|BOSTELMAN, ROGER - US Department Of Commerce|
Submitted to: International Conference on Intelligent Robots and Systems (IROS)
Publication Type: Proceedings
Publication Acceptance Date: 5/18/2010
Publication Date: N/A
Interpretive Summary: Many types of field research, including agronomy, natural resource management, ecology and environmental science, present situations that arise where researchers need to make measurements at precise locations over large field areas (e.g., 200 to 300 ft across). Often, contact with the surface of the ground or the plants must be minimized to avoid introducing artifacts such as by compacting the soil or damaging the plants. This makes it impossible to use tractors or other wheeled vehicles and even frequent entry by people is undesirable. Many types of sensors, imagers and tools are available that can perform the required measurements or manipulations. The key obstacle for more efficient research capability is positioning the equipment precisely and quickly anywhere in a given field. This paper describes the design and early-stage testing of a cable-based system, which we call the “Large-area Overhead Manipulator for Access of Fields” or “LOMAF.” The basic configuration is to suspend an instrument platform from three or more winch-controlled cables that run through pulleys attached to the tops of posts positioned at the corners of the field. Because these cables do not provide downward force, additional cables, termed “downhauls”, are required to maintain the platform level (or at any desired inclination). The downhauls are attached below the desired height of the platform to provide the downward control. The invention provides options for configurations with downhauls that adequately control the platform inclination and position while maximizing the usable area between the posts and minimizing the required height of the posts. The cables are independently controlled by hand or powered winches through the use of an operator-controlled joystick or unit or by a computer. Numerous applications in agricultural research can be envisaged ranging from identification of novel plant types or traits (“phenomics”) to disease and pest epidemiology to management of within-field variation in yield (“precision agriculture”), all of which should ultimately lead to improved productivity or reductions in adverse impacts of agriculture on the environment. The LOMAF also appears suitable for scanning mine fields, environmental cleanup, material handling, building surface access, as well as for numerous other options.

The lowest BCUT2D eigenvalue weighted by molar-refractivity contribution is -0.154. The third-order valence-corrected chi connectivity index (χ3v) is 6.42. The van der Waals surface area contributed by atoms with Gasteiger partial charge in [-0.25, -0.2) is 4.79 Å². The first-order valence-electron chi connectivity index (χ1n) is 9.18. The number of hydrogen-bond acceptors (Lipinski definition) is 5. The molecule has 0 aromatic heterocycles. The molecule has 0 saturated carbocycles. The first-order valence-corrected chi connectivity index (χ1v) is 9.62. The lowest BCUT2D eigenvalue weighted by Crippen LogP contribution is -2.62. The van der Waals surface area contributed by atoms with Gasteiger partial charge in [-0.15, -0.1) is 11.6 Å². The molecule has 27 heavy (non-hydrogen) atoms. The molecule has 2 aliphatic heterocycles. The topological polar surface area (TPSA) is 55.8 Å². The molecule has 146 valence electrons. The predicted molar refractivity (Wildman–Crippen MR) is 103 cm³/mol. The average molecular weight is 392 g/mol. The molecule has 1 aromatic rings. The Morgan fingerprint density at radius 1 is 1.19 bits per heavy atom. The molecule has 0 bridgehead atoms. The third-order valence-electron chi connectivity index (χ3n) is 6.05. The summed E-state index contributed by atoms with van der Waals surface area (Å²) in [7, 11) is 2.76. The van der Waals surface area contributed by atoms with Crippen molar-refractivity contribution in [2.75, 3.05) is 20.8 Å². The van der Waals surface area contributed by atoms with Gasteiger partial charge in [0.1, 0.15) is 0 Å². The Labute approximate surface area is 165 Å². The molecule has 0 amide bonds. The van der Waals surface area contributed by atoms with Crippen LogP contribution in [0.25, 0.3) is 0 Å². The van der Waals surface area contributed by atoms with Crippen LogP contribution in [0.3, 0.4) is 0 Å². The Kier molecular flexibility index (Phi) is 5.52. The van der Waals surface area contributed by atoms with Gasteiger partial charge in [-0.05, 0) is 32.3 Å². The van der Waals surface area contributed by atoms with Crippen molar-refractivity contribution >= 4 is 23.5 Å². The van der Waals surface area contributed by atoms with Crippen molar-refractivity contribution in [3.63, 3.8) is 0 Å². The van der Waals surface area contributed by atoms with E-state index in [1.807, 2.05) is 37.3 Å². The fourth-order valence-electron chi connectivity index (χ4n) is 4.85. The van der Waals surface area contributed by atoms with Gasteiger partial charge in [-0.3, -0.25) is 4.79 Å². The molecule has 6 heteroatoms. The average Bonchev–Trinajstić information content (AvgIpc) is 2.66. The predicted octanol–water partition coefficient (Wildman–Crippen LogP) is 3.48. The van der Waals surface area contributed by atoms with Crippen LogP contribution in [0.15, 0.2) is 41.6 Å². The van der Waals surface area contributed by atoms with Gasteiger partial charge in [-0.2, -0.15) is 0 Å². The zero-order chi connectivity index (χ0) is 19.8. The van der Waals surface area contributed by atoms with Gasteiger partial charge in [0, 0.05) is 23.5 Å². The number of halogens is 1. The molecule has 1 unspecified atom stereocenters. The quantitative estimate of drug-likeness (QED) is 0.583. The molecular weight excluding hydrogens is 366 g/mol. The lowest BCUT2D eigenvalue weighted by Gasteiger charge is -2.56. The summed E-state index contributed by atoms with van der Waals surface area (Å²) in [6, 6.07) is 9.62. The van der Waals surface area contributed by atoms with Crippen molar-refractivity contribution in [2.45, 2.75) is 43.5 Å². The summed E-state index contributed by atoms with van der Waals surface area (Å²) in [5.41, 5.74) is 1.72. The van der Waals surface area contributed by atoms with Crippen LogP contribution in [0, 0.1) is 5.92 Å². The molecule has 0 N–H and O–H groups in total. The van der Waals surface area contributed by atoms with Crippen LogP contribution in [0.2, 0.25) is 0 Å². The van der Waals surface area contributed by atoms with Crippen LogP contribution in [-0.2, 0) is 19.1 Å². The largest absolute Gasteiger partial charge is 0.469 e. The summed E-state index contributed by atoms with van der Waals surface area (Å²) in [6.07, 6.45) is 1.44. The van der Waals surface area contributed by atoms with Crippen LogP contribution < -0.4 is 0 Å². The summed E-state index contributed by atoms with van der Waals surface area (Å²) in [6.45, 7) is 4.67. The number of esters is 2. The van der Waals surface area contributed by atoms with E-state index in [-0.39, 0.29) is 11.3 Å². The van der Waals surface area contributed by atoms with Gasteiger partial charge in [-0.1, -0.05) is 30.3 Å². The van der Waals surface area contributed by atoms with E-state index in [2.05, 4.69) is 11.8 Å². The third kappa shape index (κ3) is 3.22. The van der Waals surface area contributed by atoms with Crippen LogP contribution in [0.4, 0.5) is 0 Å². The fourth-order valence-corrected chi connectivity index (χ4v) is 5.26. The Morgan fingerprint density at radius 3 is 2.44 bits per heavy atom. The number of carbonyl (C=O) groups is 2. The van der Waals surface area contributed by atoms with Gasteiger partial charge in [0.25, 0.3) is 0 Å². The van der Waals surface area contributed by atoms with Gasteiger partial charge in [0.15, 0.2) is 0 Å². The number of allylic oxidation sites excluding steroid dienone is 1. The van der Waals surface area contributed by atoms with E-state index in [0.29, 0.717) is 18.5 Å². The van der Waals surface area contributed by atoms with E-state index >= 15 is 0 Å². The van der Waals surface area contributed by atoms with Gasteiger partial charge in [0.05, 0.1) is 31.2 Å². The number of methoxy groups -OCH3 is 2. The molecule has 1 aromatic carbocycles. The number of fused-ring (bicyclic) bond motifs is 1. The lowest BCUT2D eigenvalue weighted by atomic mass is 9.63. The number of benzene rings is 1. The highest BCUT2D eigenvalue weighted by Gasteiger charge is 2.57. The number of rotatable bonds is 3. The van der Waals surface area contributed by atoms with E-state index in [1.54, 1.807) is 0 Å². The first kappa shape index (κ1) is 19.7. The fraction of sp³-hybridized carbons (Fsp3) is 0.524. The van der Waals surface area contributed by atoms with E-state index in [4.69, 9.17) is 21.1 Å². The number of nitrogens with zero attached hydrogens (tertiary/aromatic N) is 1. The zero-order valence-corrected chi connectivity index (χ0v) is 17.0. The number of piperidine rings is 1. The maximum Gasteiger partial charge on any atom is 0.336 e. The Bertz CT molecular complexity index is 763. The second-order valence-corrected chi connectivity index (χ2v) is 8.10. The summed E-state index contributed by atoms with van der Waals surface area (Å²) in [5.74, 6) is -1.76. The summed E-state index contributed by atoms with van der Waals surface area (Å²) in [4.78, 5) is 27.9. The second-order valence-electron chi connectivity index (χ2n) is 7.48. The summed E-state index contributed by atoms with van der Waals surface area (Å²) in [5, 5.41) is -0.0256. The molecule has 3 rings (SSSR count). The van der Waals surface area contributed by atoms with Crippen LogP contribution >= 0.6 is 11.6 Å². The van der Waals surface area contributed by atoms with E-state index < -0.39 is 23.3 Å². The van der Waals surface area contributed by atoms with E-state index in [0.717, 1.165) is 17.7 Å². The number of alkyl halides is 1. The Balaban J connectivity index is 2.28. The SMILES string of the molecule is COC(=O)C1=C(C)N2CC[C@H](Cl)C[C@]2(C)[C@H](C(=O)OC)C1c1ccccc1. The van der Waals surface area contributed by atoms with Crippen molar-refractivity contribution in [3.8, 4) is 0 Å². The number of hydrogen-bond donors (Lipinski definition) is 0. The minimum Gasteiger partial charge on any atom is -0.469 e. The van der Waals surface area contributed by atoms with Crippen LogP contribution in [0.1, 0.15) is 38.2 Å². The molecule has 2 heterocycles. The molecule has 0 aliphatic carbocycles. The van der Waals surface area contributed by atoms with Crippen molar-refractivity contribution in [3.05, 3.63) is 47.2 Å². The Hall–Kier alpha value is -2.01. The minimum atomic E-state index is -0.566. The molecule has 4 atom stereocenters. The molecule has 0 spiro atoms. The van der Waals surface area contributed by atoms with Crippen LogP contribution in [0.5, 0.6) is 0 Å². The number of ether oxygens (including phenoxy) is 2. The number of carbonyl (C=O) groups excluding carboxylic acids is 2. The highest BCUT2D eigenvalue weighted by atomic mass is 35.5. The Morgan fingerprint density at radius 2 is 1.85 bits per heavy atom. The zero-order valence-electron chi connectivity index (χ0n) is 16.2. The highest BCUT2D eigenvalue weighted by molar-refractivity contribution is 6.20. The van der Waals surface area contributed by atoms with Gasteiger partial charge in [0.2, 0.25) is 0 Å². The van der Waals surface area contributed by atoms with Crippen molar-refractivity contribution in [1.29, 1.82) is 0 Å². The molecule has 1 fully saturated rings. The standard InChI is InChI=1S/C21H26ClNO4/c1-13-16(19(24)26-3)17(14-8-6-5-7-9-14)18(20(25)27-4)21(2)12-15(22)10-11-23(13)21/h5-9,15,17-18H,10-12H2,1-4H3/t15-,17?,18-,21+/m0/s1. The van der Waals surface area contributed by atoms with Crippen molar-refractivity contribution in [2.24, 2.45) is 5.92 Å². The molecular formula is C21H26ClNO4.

Technical Abstract: Multi-axis, cable-driven manipulators have evolved over many years providing large area suspended platform access, programmability, relatively rigid and flexibly-positioned platform control and full six degree of freedom (DOF) manipulation of sensors and tools. We describe innovations for a new six DOF manipulator, called ‘Large-area Overhead Manipulator for Access of Fields (LOMAF)’ that is highly scalable and provides access to areas that can measure from several square centimeters to several hectares and can traverse level or irregular terrain, including vertical surfaces. Two scaled prototypes have been developed and tested providing the basis for designing a much larger, computer-controlled system. The LOMAF design, prototypes, tests, results and suggested applications are presented in this paper.